More Video Apps Come Calling Despite Unclear Market Opportunity

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There’s been a lot of fast followers jumping on the video-calling bandwagon since Apple (NSDQ: AAPL) released the iPhone 4 with FaceTime (NYSE: TWX) and launched a multi-million advertising campaign designed to tug at your heartstrings. Qik, Tango, Yahoo (NSDQ: YHOO) and incumbents such as Skype, are all now getting recognition to provide video-calling alternatives that work across multiple platforms, including PCs. However, new research released today by Juniper predicts that there will be only 29 million smartphone video users in 2015, a number being held back by the lack of interoperability between different devices.

Yahoo, one of the early providers of video-calling on the web, announced today it is rolling out the latest version of its Messenger App on the iPhone, which gives users the ability to make free video and voice calls with Messenger contacts.

Last week it was announced that the same app was going to be available for the new T-Mobile myTouch, an Android phone coming out later this year. Unlike with FaceTime, Yahoo’s chatting capabilities are available over both 3G and WiFi networks. It also can receive or make calls to someone sitting at a PC, or using a different operating system. However, it does not integrate with a user’s address book, but rather users must login to the app separately.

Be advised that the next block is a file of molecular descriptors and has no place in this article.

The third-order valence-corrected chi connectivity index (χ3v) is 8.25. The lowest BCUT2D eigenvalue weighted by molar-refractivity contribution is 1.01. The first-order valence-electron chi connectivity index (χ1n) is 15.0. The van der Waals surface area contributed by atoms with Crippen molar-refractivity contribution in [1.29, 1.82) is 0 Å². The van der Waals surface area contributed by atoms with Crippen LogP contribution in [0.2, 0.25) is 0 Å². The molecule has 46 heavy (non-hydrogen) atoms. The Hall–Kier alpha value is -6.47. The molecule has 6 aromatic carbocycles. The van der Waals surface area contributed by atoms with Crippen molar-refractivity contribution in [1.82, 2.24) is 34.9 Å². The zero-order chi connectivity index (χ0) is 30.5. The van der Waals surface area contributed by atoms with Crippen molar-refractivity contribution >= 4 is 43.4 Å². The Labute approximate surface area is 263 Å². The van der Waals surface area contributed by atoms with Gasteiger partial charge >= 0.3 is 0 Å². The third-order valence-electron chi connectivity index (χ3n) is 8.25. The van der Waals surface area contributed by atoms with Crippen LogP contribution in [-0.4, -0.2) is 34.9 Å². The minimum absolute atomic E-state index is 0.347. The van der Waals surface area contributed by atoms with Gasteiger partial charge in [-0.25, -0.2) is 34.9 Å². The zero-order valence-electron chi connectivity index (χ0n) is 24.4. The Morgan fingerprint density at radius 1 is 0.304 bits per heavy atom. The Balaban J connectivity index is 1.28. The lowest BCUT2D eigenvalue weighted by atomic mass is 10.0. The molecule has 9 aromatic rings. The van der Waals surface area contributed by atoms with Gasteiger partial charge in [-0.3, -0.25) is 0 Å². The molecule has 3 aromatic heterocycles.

Similarly, another company that’s getting a lot of buzz is Silicon Valley-based Tango, which has designed its video-calling application to work over cellular or WiFi networks on multiple phone platforms and PCs. Skype and Qik also have various offerings and partnerships.

It seems the key to adoption will be tight integration with the phone, including the address book, and interoperability between phones. Just this past week, I saw two people out in the wild using their phones to FaceTime with their children back at home. Without that level of ease of use, the mass market won’t make it a habit to video chat, rather than to just make a call, as Juniper’s research implies.

However, there’s another opportunity, too. If you remember, when Apple announced FaceTime back in June it said it was going to make it an open standard, meaning that it can be adopted by any handset manufacturer or carrier. So far, that hasn’t been the case. T-Mobile penned a deal with Yahoo; Verizon Wireless has a deal with Skype and Sprint (NYSE: S) has integrated Qik on the EVO 4G to enable video chat.

Another analyst sees video calling taking off. Analyst Alfred Poor estimates in research released by GigaOm Pro that approximately 3.2 million consumers will have access to mobile video chat in 2010. Poor believes that number will grow almost 50-fold in the next five years, to an estimated 142 million consumers.

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Michael Troxler

It’s only been 2+ years and the burgeoning app market seems to be doing one clear thing to the prospects of ubiquitous mobile video chat – killing it slowly through fragmented support.

Granted – the only thing that was driving 3G Video Calling in 2008 was adult chat (and still is) – – but at least there was handset native standards-based support across carriers – with common off-net billing mechanics to boot. Mass adoption of video calling in the UK and elsewhere failed due, primarily, to the inability of the carriers to convey the consumer proposition effectively. Carriers – not device manufacturers or app service providers – should be taking a more aggressive and central role in agreeing standards and interoperability to limit fragmentation and develop a clear consumer proposition.

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